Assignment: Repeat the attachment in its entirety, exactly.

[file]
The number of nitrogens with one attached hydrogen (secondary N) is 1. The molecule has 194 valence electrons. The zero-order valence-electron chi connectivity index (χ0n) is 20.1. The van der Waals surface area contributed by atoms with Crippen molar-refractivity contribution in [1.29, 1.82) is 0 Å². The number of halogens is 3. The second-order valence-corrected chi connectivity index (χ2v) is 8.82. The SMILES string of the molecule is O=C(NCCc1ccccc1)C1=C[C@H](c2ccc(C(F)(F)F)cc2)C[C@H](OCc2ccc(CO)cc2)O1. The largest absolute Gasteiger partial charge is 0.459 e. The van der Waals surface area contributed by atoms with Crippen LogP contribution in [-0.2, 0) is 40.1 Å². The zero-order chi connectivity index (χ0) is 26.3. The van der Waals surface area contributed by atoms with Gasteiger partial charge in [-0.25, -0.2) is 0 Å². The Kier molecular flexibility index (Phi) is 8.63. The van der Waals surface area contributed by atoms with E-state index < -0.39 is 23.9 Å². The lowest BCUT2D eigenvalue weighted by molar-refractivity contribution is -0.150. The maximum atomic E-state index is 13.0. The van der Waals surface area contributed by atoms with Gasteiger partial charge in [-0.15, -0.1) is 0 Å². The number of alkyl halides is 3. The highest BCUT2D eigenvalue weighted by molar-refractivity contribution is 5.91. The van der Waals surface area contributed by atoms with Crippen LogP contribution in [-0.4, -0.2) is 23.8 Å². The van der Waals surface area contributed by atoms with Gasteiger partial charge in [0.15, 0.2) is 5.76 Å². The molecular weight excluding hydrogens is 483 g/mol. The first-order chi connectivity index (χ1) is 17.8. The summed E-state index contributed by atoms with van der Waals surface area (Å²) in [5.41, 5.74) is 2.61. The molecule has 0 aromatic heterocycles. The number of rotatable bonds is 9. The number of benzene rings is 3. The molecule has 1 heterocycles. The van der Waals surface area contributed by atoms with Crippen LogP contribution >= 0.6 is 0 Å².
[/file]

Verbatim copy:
The number of nitrogens with one attached hydrogen (secondary N) is 1. The molecule has 194 valence electrons. The zero-order valence-electron chi connectivity index (χ0n) is 20.1. The van der Waals surface area contributed by atoms with Crippen molar-refractivity contribution in [1.29, 1.82) is 0 Å². The number of halogens is 3. The second-order valence-corrected chi connectivity index (χ2v) is 8.82. The SMILES string of the molecule is O=C(NCCc1ccccc1)C1=C[C@H](c2ccc(C(F)(F)F)cc2)C[C@H](OCc2ccc(CO)cc2)O1. The largest absolute Gasteiger partial charge is 0.459 e. The van der Waals surface area contributed by atoms with Crippen LogP contribution in [-0.2, 0) is 40.1 Å². The zero-order chi connectivity index (χ0) is 26.3. The van der Waals surface area contributed by atoms with Gasteiger partial charge in [-0.25, -0.2) is 0 Å². The Kier molecular flexibility index (Phi) is 8.63. The van der Waals surface area contributed by atoms with E-state index < -0.39 is 23.9 Å². The lowest BCUT2D eigenvalue weighted by molar-refractivity contribution is -0.150. The maximum atomic E-state index is 13.0. The van der Waals surface area contributed by atoms with Gasteiger partial charge in [-0.15, -0.1) is 0 Å². The number of alkyl halides is 3. The highest BCUT2D eigenvalue weighted by molar-refractivity contribution is 5.91. The van der Waals surface area contributed by atoms with Crippen LogP contribution in [-0.4, -0.2) is 23.8 Å². The van der Waals surface area contributed by atoms with Gasteiger partial charge in [0.15, 0.2) is 5.76 Å². The molecular weight excluding hydrogens is 483 g/mol. The first-order chi connectivity index (χ1) is 17.8. The summed E-state index contributed by atoms with van der Waals surface area (Å²) in [5.41, 5.74) is 2.61. The molecule has 0 aromatic heterocycles. The number of rotatable bonds is 9. The number of benzene rings is 3. The molecule has 1 heterocycles. The van der Waals surface area contributed by atoms with Crippen LogP contribution >= 0.6 is 0 Å².